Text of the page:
Muse at Target Center, 10/05/10
photo by: Jonathan Behm

photo by: Jonathan Behm

The encore featured a lively version of "Plug In Baby," and a simmering version of "Take A Bow," which the band hasn't been playing regularly since 2007. But all of the smoke and dry ice that erupted at the end of the song (and Matt's 'Kanye' shades) all were just a bit too much for me to take, and the set ended in an overwrought, disengaged manner that mirrored most of the performance.

Muse clearly put on a big show and entertain their audience, bringing a unique and engrossing visual and aural experience to their live performances. And, there probably hasn't been a louder three-piece in the history of music. But as a fan from way back, I miss the straight forward, dynamic songs of their earlier days (even, to a certain extent, on Black Holes And Revelations), and I just wish the band would quit trying to be Queen and start rocking again, because for me, their new material and overblown stage show just isn't cutting it.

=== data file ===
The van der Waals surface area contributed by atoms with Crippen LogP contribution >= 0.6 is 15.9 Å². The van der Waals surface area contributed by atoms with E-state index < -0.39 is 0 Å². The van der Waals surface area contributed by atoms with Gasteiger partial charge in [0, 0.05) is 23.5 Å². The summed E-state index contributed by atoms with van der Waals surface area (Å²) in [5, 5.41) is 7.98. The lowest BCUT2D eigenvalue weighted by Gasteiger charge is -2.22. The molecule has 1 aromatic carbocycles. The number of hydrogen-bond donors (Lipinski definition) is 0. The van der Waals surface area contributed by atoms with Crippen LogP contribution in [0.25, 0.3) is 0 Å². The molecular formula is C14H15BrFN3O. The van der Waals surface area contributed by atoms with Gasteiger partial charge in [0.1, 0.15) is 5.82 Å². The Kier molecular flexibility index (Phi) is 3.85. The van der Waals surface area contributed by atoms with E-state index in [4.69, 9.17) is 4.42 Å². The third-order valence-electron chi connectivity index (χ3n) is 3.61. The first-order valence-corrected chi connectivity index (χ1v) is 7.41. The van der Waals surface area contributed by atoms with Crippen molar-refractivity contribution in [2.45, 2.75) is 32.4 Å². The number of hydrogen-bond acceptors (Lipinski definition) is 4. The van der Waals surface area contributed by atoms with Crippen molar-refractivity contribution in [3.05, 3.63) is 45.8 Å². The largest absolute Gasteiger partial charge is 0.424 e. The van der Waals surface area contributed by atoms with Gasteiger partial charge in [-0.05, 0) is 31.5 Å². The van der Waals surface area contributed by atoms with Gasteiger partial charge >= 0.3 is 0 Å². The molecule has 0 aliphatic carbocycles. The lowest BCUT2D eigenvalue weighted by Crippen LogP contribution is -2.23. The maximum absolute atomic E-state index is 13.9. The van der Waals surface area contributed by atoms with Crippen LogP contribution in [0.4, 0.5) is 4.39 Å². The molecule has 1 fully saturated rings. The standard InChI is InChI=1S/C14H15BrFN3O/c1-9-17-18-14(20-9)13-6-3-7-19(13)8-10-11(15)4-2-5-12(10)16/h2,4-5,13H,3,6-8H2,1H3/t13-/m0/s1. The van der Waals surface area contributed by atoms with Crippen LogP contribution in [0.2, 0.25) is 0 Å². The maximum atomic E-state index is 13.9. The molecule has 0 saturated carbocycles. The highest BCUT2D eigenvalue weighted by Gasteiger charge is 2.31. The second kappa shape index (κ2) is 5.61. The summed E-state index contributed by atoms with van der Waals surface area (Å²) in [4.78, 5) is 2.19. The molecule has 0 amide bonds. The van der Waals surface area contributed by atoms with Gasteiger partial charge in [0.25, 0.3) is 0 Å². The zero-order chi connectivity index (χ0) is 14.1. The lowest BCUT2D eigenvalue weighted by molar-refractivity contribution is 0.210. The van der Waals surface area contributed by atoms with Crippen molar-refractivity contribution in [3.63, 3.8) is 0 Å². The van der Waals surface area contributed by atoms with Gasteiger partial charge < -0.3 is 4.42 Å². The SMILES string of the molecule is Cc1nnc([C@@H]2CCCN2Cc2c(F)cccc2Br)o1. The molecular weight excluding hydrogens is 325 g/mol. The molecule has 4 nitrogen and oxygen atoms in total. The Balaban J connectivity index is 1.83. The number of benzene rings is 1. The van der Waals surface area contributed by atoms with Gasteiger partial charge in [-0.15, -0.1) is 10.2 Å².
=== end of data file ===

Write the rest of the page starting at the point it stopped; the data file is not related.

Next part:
Critic's Bias: I've been a fan from the first time I heard "Sunburn."

The Crowd: A diverse mix of parents taking their kids to their first show, young kids ready to let loose, and older rockers curious to see what the new breed is up to.

Overheard In The Crowd: "I felt like I was being sold Muse tonight, not that I was listening to Muse."

Random Notebook Dump: When the giant inflatable eyeball balloons descended from the rafters during "Plug In Baby," I felt for a moment that I was at a Flaming Lips show.


  1. Exogenesis: Symphony, Part 1: Overture
  2. Uprising
  3. Knights Of Cydonia
  4. Supermassive Black Hole
  5. Star Spangled Banner/Hysteria
  6. Guiding Light
  7. Nishe
  8. United States Of Eurasia
  9. Feeling Good (Nina Simone)
  10. MK Jam
  11. Undisclosed Desires
  12. Resistance
  13. Starlight
  14. Home Of The New Rising Sun/Time Is Running Out
  15. Stockholm Syndrome
  16. Plug In Baby (Encore)
  17. Take A Bow (Encore)

View Jonathan Behm's photo coverage of the show here.